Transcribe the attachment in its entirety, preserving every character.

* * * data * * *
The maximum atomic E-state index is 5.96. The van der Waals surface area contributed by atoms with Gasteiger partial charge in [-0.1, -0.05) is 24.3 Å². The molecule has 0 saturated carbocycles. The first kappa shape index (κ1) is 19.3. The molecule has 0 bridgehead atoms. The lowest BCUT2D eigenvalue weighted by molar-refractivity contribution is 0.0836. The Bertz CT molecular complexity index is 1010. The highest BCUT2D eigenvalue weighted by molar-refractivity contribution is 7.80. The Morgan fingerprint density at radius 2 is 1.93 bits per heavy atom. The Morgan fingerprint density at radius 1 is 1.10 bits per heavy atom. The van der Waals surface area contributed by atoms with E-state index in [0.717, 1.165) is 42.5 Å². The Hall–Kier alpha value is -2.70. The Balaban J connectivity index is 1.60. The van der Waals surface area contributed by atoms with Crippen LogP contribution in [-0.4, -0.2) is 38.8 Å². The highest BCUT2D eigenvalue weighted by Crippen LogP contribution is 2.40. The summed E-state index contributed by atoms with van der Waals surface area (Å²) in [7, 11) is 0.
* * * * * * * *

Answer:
The maximum atomic E-state index is 5.96. The van der Waals surface area contributed by atoms with Gasteiger partial charge in [-0.1, -0.05) is 24.3 Å². The molecule has 0 saturated carbocycles. The first kappa shape index (κ1) is 19.3. The molecule has 0 bridgehead atoms. The lowest BCUT2D eigenvalue weighted by molar-refractivity contribution is 0.0836. The Bertz CT molecular complexity index is 1010. The highest BCUT2D eigenvalue weighted by molar-refractivity contribution is 7.80. The Morgan fingerprint density at radius 2 is 1.93 bits per heavy atom. The Morgan fingerprint density at radius 1 is 1.10 bits per heavy atom. The van der Waals surface area contributed by atoms with E-state index in [0.717, 1.165) is 42.5 Å². The Hall–Kier alpha value is -2.70. The Balaban J connectivity index is 1.60. The van der Waals surface area contributed by atoms with Crippen LogP contribution in [-0.4, -0.2) is 38.8 Å². The highest BCUT2D eigenvalue weighted by Crippen LogP contribution is 2.40. The summed E-state index contributed by atoms with van der Waals surface area (Å²) in [7, 11) is 0.